I am not ready to let go. The tears and memories still come to the surface, far too quickly, and for this I hold immense gratitude. I am still holding the glorious faces, stories, words, and brilliant questions of those who went through our institute. The beautiful work was done in partnership and communion alongside colleagues who desired to act justly, walk humbly, and love mercy. They called forth beauty, reconciliation, truth, and goodness. It was a taste of heaven. Our offerings were kingdom-minded, love-filled, and truly transformational. This work found me; I didn’t have to go looking for it. I had my radical encounter a few years prior with this world-class platform and eventually got to dip my toes into being on the team that offered the goodness and care that I had previously received.
This place gave me space to dream, create, lead, hold sacred stories, and live into the fullness of whom God calls me to be. I stepped into the room with confidence as a follower of Jesus, in all my feminine glory, and with a deep honor for my Pakistani and Indian heritage.
This space was also where I saw the Imago Dei displayed among my colleagues. The gifts, voices, ferocious love, and brilliance were absolutely stunning. My colleagues held a high level of honor, resiliency, humility, and loyalty that was communicated through a mutual “I got your back” posture. The goodness of this space was that we led well, cared well, fought well, and reconciled well with the view of Oneness etched on our hearts. What I miss most about this group is the way in which we called one another to a deeper humility while equally and simultaneously uplifting one another to see ourselves with immense glory.
When I heard the news that the end of this platform had come to be, it felt like a deep and dear friend had just passed away. There was confusion, bargaining, desire, and a small thread of hope lingering in what felt like foolishness, that it would continue. When something is so good, it’s heartbreaking to let go and move forward without it. Especially when that goodness is aligned with the kingdom of God.
The balancing act for me is knowing how to hold on to the goodness of what was and allowing myself to let go with honor and gentleness. Sometimes I have wondered if letting go means it will hold less value. Or does moving on mean I don’t care about it anymore? Or should I just accept that nothing like this taste of heaven will touch my lips again on this side of heaven? These are honest questions I have allowed myself to ponder in the midst of the heartache.
I recently heard a wise man say there are people who let go too quickly and people who hold on far too long. I don’t want to hold on so tightly that I lose the new and fresh opportunities of goodness in front of me and yet I don’t want to walk away and dismiss the heartache and the joy that I hold.
How can I hold the goodness and grief in balance?
I don’t have it all figured out, but I think the answer to my own question is to do it with openness, assurance, and honor, moment by moment.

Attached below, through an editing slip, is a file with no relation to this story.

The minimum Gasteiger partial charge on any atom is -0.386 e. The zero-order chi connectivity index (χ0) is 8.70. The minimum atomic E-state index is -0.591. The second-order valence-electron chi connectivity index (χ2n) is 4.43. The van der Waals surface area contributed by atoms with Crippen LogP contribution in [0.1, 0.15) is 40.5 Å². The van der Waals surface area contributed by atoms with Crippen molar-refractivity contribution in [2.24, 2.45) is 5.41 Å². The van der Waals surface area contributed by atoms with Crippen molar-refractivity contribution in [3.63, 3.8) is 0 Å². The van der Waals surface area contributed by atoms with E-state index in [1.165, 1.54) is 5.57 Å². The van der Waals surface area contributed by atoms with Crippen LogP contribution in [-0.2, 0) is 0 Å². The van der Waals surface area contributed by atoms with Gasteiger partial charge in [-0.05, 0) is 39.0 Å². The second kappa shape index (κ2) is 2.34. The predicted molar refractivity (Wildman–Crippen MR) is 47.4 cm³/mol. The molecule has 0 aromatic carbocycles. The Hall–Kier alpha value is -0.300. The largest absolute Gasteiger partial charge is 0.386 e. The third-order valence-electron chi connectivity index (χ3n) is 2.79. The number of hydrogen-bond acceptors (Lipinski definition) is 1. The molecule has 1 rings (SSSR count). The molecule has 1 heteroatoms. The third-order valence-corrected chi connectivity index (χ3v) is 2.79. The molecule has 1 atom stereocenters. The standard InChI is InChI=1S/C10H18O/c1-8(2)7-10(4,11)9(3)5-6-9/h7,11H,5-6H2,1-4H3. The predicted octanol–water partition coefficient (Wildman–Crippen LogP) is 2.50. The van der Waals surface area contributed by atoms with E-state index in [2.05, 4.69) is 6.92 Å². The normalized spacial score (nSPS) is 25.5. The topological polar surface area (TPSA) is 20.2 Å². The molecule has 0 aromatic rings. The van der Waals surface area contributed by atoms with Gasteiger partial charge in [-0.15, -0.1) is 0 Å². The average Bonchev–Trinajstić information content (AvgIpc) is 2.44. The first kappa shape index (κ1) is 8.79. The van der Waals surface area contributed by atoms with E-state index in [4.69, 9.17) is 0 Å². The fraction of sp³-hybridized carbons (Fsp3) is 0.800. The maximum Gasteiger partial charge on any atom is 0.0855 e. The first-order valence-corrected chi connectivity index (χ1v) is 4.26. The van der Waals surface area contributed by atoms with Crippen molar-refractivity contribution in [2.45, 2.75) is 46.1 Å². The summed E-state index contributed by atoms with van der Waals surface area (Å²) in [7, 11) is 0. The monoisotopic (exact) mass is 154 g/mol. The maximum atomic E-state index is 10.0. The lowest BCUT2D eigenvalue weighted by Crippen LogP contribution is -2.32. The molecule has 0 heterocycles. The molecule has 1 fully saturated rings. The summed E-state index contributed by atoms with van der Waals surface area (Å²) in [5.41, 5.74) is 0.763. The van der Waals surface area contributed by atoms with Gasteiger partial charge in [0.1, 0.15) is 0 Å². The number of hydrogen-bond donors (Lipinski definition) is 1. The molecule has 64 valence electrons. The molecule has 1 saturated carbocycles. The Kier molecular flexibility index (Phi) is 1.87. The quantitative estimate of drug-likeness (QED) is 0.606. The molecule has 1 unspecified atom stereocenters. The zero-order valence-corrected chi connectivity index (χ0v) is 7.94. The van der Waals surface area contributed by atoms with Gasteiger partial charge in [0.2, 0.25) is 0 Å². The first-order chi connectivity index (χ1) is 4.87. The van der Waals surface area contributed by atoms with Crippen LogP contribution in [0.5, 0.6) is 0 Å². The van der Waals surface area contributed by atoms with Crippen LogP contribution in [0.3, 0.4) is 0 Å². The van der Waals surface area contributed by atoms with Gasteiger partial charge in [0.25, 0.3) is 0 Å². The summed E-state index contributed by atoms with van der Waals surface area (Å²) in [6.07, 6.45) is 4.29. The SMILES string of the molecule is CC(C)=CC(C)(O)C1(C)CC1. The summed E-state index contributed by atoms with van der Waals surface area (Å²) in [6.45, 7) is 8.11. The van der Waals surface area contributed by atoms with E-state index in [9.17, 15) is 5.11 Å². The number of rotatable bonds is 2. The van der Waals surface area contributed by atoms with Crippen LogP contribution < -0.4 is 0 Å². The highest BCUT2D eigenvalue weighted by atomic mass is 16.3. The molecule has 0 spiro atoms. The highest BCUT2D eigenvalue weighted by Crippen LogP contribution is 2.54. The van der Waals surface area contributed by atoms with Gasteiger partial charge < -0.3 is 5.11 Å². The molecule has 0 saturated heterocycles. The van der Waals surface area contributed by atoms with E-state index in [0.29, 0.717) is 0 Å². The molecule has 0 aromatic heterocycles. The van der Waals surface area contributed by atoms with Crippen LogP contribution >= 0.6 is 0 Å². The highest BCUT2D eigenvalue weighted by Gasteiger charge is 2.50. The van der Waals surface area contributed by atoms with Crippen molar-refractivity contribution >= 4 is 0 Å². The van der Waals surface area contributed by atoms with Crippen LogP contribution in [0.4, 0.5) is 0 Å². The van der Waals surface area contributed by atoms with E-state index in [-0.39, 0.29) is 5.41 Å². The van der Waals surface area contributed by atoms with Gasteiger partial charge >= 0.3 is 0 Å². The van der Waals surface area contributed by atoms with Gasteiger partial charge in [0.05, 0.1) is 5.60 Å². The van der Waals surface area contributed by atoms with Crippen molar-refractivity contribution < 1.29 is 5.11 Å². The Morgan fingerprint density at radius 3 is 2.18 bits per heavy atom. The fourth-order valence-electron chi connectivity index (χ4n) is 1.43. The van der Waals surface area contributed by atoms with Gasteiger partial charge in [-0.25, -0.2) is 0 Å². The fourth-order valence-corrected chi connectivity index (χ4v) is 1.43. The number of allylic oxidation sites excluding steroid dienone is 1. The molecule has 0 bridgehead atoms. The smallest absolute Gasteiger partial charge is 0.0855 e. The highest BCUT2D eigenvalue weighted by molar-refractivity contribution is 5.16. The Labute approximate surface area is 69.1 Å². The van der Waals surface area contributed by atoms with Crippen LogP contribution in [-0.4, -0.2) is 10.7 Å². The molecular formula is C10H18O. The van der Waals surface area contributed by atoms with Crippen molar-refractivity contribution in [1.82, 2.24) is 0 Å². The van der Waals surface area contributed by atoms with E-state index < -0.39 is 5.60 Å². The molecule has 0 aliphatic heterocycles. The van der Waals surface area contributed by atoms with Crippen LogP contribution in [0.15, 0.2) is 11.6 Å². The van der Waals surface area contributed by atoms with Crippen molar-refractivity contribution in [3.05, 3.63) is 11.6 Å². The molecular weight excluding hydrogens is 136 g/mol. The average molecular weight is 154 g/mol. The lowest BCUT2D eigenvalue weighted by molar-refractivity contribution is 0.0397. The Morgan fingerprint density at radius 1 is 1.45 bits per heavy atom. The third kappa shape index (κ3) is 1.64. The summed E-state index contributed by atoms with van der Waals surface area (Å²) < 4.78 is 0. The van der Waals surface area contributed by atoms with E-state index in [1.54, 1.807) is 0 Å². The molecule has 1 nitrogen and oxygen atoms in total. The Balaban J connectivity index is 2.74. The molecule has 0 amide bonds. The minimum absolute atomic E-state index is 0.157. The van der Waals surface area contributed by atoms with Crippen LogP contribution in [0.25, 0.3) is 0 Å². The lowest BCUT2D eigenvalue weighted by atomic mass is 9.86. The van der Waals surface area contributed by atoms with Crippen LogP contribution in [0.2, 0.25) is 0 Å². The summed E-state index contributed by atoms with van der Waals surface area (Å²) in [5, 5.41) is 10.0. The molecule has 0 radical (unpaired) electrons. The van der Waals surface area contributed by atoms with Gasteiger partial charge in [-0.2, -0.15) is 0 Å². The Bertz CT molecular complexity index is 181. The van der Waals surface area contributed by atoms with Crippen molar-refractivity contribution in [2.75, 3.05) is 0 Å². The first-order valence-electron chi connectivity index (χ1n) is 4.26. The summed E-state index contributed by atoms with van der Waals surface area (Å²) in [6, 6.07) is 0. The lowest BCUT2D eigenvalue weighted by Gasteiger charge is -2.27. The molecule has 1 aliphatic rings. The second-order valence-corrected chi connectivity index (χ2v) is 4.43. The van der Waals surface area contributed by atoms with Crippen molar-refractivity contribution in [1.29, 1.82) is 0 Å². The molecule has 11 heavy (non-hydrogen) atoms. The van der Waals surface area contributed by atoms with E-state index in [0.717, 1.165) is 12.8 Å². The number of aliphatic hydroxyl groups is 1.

Openness to me is reflected in a hand stretched open and lifted up. Whatever comes, may I have an open hand and may this be reflective of an open heart. If there are days of deep utter heartache and lament, then let it be so. If there are days of remembering and savoring the beauty of what was, then may those come in abundance.
Assurance helps me hold confidence in the taste of heaven that touched my lips and affirm that it was as good as I remember. Assurance also brings the promise of what is yet to be and that which will be unmatched when we feast together in the kingdom of God. Assurance gives me permission to rest in the midst of holding the grief and gratitude.
Honor is the posture I desire to have towards myself in the moments of unexpected grief, righteous anger, and wanting to hold tightly to the particular beauty of this environment that once surrounded me. I can hold honor instead of judgment for the hard days and for the days that uplift my soul as I remember.
There is an ongoing balancing act of the what was, what is, and what will be. I have tasted something of goodness and LIFE here in the land of the living and yet in the same breath, I have also tasted such bitter heartache. May I be a woman who honors and holds both with great integrity.
Sandhya Oaks is a ministry leader, speaker, writer, and advocate. Born in India and adopted as a Transracial Adoptee in the Midwest, she has been serving with Cru Campus Ministry for more than 13 years and loves developing students and staff. She is the co-founder of The Adoption Triad, a social media group that provides community and resources to those connected to adoption and foster care. Her passion to walk with adoptive families is being lived out through leading virtual Transracial Adoption Parent Groups with Restoration Counseling. Sandhya recently moved to Colorado and spends her free time camping, sipping coffee with friends, and creating tasty charcuterie boards.